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Too Simple an Internal Audit Check Sheet?

K

kiwilass

#1
We have been redeveloping our QMS using a process mapping software system which links in all the information needed to carry out the process (i.e. forms, SOPs, policies etc) into each relevant process and ties in the requirements of about 15 different accreditation standards.

On the basis that our Quality department ensures that they have are aware of where the accreditation gaps are and work on addressing these with the relevant team and track where exactly each accreditation requirement is demonstrated within our system to show that we fulfil the specific requirement listed.

I would like to formalise an generic internal audit sheet to be used by our internal auditors against any chosen processes, which would cover the following points:

- Process name and version number being assessed.
- Auditor and Auditees and date of audit
- Is the process documented being followed as described?
- Are staff involved aware and understand the process and have access to the procedure and how are they informed of changes to the process?
- Has the procedure being reviewed in the timescale required?​
- Training - Are staff involved in the process trained and do they have training records for staff to confirm training has taken place?
- Maintenance and service records - is there any maintenance or service (including calibration) required to be carried out? Records available to show service has been carried out and are these being conducted on time?
- Testing ? Is there any testing required as a direct result of the procedure are these within expected limits and samples taken as required?
- Records ? verify that the records being described by the process are being filled out to completion and signatures are identifiable and records are kept for time frame specified?
- Document Control - are the documents described within the process being utilised and/or displayed and are the correct version number? There are no other documents being utilised that aren't controlled (confirmed) as described within the process?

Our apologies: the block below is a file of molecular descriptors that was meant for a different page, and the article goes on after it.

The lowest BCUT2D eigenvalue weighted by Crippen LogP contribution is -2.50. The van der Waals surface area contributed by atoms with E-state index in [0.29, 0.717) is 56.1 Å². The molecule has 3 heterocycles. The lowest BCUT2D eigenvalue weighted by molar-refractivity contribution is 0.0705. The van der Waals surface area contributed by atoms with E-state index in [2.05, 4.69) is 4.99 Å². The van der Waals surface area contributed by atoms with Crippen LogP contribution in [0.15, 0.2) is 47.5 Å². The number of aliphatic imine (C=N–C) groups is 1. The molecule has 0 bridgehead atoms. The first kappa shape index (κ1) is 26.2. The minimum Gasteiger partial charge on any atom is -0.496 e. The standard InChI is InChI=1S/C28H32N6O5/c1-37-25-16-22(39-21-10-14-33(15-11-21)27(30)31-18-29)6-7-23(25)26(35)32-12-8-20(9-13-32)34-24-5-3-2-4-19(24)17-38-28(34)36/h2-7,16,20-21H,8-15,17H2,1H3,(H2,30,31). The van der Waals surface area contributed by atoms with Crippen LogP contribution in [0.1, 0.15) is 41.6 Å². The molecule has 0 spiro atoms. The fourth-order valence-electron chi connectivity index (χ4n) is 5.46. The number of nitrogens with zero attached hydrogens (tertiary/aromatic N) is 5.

- Inspection of equipment ? is equipment utilised in a clean state and suitable for use? Is cleaning being carried out as scheduled?
- Process improvement - are suggestions for improvement to the process being reviewed and responded to accordingly?​


Ideally I don't want to have to go down the path of formalising individual audit sheets that cover each variation and detail within the process. However is the above too simple in terms of an internal audit sheet? Is there anything glaring that I have missed out completely?


Thank you in advance for any feedback given.
 
Elsmar Forum Sponsor
#2
Kiwilass:

Are you proposing these be the questions your auditors ask? Or at least be what they go and check on? If so, you are started down the wrong road, IMHO.

I have done remedial training after organizations have chosen this method - because their auditors didn't like doing the audits. They have no "stake" in planning and preparing and therefore no reason to do a good job. In fact, you are taking away from them, one vital thing they really need to work on - preparation. By making auditors responsible, you won't have to prepare more sheets, either!

These may be the things you keep to guide them through preparation, such that they can tell you, when they sit down to plan their audit what their approach is going to be.

Also, you've added a lot of things into the questions which may not be worth asking. For example, if the crew working hasn't changed etc. why ask about training? You seem to have phrased questions like an external auditor which aren't really appropriate. Your auditors should be asking about how your system works. Why would you be asking about maintenance? You may be asking the wrong people, so the scope has to be precise!

You mention "accreditation gaps" - what do you mean?
 
T

treesei

#3
I agree with Andy. Giving a detailed checklist to the internal auditors is a great way to de-motivate them by taking away their ownership of the audit they are responsible for.
 
K

kiwilass

#4
Thanks Andy for your feedback.

Yes I was proposing that auditors read through and understand the process prior and then go on and check on the relevant questions and confirm whether the process was being followed.

With regards to your comments about the auditors being prepared and plan their audits and what their approach is going to be - are you inferring that the internal auditors should be responsible for designing and creating their own questions to ask during an audit?